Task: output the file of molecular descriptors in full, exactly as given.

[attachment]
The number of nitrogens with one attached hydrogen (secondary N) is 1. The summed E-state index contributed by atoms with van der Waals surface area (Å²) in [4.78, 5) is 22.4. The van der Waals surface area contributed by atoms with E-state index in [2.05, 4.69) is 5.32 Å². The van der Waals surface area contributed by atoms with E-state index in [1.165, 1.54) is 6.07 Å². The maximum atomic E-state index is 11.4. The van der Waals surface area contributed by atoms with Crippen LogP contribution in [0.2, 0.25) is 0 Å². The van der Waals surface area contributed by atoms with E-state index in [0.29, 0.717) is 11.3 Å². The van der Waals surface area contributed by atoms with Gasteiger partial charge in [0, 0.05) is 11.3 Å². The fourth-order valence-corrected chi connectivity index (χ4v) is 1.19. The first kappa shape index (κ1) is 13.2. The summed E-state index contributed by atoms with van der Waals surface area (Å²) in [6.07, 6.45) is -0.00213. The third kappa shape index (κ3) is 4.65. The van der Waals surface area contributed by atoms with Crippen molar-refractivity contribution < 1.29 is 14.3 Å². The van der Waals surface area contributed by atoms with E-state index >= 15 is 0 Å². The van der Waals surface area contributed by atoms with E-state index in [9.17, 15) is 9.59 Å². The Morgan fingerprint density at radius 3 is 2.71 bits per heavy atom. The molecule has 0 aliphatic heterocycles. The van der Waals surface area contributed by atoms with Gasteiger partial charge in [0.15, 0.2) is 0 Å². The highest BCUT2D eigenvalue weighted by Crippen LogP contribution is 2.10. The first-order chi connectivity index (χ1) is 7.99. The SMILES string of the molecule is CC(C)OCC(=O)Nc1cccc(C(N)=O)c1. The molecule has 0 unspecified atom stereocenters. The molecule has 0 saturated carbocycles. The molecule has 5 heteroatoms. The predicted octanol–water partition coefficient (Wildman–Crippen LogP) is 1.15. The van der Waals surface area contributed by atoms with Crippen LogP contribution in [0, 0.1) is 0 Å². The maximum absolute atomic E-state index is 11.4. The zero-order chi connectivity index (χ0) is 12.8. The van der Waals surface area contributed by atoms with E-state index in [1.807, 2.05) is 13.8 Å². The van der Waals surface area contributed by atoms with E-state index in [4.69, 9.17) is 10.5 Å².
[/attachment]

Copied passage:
The number of nitrogens with one attached hydrogen (secondary N) is 1. The summed E-state index contributed by atoms with van der Waals surface area (Å²) in [4.78, 5) is 22.4. The van der Waals surface area contributed by atoms with E-state index in [2.05, 4.69) is 5.32 Å². The van der Waals surface area contributed by atoms with E-state index in [1.165, 1.54) is 6.07 Å². The maximum atomic E-state index is 11.4. The van der Waals surface area contributed by atoms with Crippen LogP contribution in [0.2, 0.25) is 0 Å². The van der Waals surface area contributed by atoms with E-state index in [0.29, 0.717) is 11.3 Å². The van der Waals surface area contributed by atoms with Gasteiger partial charge in [0, 0.05) is 11.3 Å². The fourth-order valence-corrected chi connectivity index (χ4v) is 1.19. The first kappa shape index (κ1) is 13.2. The summed E-state index contributed by atoms with van der Waals surface area (Å²) in [6.07, 6.45) is -0.00213. The third kappa shape index (κ3) is 4.65. The van der Waals surface area contributed by atoms with Crippen molar-refractivity contribution < 1.29 is 14.3 Å². The van der Waals surface area contributed by atoms with E-state index >= 15 is 0 Å². The van der Waals surface area contributed by atoms with E-state index in [9.17, 15) is 9.59 Å². The Morgan fingerprint density at radius 3 is 2.71 bits per heavy atom. The molecule has 0 aliphatic heterocycles. The van der Waals surface area contributed by atoms with Gasteiger partial charge in [0.15, 0.2) is 0 Å². The highest BCUT2D eigenvalue weighted by Crippen LogP contribution is 2.10. The first-order chi connectivity index (χ1) is 7.99. The SMILES string of the molecule is CC(C)OCC(=O)Nc1cccc(C(N)=O)c1. The molecule has 0 unspecified atom stereocenters. The molecule has 0 saturated carbocycles. The molecule has 5 heteroatoms. The predicted octanol–water partition coefficient (Wildman–Crippen LogP) is 1.15. The van der Waals surface area contributed by atoms with Crippen LogP contribution in [0, 0.1) is 0 Å². The maximum absolute atomic E-state index is 11.4. The zero-order chi connectivity index (χ0) is 12.8. The van der Waals surface area contributed by atoms with E-state index in [1.807, 2.05) is 13.8 Å². The van der Waals surface area contributed by atoms with E-state index in [4.69, 9.17) is 10.5 Å².